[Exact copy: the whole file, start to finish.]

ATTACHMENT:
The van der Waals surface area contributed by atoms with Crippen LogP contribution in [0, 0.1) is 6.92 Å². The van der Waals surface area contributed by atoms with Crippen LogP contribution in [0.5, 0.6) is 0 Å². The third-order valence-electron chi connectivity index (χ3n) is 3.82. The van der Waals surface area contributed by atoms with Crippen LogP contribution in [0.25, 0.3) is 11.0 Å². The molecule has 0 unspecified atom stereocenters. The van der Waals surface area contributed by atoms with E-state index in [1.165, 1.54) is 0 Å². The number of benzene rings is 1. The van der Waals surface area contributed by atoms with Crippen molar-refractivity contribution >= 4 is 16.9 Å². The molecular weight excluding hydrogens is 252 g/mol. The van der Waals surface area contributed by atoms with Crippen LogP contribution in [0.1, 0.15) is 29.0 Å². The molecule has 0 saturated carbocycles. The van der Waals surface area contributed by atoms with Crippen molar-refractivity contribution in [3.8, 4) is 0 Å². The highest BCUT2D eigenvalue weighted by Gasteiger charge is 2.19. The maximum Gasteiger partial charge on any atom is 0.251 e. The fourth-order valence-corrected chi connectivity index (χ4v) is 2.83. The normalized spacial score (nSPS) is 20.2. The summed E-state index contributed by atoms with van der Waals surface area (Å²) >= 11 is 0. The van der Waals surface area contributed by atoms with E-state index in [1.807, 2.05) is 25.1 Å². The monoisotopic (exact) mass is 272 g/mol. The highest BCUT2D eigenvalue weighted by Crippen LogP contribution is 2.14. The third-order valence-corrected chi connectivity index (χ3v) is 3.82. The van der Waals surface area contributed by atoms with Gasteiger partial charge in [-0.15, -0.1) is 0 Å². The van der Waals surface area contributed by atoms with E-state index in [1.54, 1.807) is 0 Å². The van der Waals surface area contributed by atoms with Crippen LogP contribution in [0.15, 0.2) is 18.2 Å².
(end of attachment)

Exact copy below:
The van der Waals surface area contributed by atoms with Crippen LogP contribution in [0, 0.1) is 6.92 Å². The van der Waals surface area contributed by atoms with Crippen LogP contribution in [0.5, 0.6) is 0 Å². The third-order valence-electron chi connectivity index (χ3n) is 3.82. The van der Waals surface area contributed by atoms with Crippen LogP contribution in [0.25, 0.3) is 11.0 Å². The molecule has 0 unspecified atom stereocenters. The van der Waals surface area contributed by atoms with E-state index in [1.165, 1.54) is 0 Å². The number of benzene rings is 1. The van der Waals surface area contributed by atoms with Crippen molar-refractivity contribution >= 4 is 16.9 Å². The molecular weight excluding hydrogens is 252 g/mol. The van der Waals surface area contributed by atoms with Crippen LogP contribution in [0.1, 0.15) is 29.0 Å². The molecule has 0 saturated carbocycles. The van der Waals surface area contributed by atoms with Crippen molar-refractivity contribution in [3.8, 4) is 0 Å². The highest BCUT2D eigenvalue weighted by Gasteiger charge is 2.19. The maximum Gasteiger partial charge on any atom is 0.251 e. The fourth-order valence-corrected chi connectivity index (χ4v) is 2.83. The normalized spacial score (nSPS) is 20.2. The summed E-state index contributed by atoms with van der Waals surface area (Å²) >= 11 is 0. The van der Waals surface area contributed by atoms with E-state index in [1.807, 2.05) is 25.1 Å². The monoisotopic (exact) mass is 272 g/mol. The highest BCUT2D eigenvalue weighted by Crippen LogP contribution is 2.14. The third-order valence-corrected chi connectivity index (χ3v) is 3.82. The van der Waals surface area contributed by atoms with Gasteiger partial charge in [-0.15, -0.1) is 0 Å². The van der Waals surface area contributed by atoms with E-state index in [1.54, 1.807) is 0 Å². The van der Waals surface area contributed by atoms with Crippen LogP contribution in [0.15, 0.2) is 18.2 Å².